Yesterday, I visited the Dadaab Refugee Complex in eastern Kenya with Second Lady Dr. Jill Biden and USAID Administrator Rajiv Shah. While there, we heard stories from mothers with their children who had lost their husbands. Families who had journeyed for weeks to arrive at the camp malnourished and in dire need of medical assistance. And, worst of all, parents who had heartbreaking stories of losing children in the flight from famine in Somalia.
There are two main points, as a doctor and as a former senator, that I want to highlight in the midst of this terrible crisis.
First, though the United States has provided an enormous contribution of aid (we are providing 47% of the food), we need the help of other nations immediately. The other 53% of funding is being provided by 40 other countries. We need them to step up. We also need private donations to aid agencies as soon as possible.
For instance, there are over 150 cases of measles, which is huge and can rapidly lead to the death of thousands, in the over-crowded Dadaab camp. Vaccinations can halt the spread of such fatal diseases. These children's health is already severely compromised by malnutrition. Aid agencies need public dollars to fight these diseases, like measles and polio, with vaccinations, oral rehydration, and vitamins, especially in children under the age of five.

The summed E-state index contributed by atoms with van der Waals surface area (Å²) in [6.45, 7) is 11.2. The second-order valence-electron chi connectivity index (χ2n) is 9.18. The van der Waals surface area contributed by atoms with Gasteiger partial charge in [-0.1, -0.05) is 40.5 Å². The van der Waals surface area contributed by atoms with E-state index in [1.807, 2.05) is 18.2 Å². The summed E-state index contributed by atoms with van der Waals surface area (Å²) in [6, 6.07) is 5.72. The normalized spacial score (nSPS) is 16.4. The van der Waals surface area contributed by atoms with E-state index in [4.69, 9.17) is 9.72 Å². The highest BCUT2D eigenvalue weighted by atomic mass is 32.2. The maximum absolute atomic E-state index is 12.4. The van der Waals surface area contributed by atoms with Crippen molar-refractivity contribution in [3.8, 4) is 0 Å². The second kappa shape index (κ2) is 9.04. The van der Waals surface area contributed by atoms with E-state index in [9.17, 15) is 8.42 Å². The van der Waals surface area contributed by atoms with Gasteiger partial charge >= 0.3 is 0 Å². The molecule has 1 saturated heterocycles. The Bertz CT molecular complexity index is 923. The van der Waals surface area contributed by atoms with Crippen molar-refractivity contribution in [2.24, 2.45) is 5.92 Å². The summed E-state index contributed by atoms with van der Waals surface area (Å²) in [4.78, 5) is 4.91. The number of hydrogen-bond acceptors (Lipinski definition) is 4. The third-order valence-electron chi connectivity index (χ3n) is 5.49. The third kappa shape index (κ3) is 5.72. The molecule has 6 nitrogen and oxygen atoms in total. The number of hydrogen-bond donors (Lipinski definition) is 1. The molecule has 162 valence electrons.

However we do not need to rely on public dollars alone. I have seen firsthand that even the simplest form of aid can save lives and even tiny investments can make a huge impact. A measles vaccination costs under $2 and therapeutic feeding can cost as little as a dollar a day. A small donation from you can save the life of a child and I am confident that even in our own tough times, Americans will respond generously as they always have when catastrophe strikes around the globe.
Second, the good news is that we have learned that the famine is not an intractable problem for the region. Though Somalians are having to flee their country and drought is occurring throughout the Horn of Africa, Kenya and Ethiopia are much better prepared to withstand the low rainfall. Our American dollars over the past ten years have paid off. Our investments in agricultural and livestock advancements have prevented the drought from becoming a famine in these two countries.
The Dadaab camp is a humanitarian crisis and we need your support. Please consider a donation today to an aid agency who is on the ground providing medical and food assistance to those suffering from the effects of famine.
Senator Bill Frist, MD is the Chair of Hope Through Healing Hands.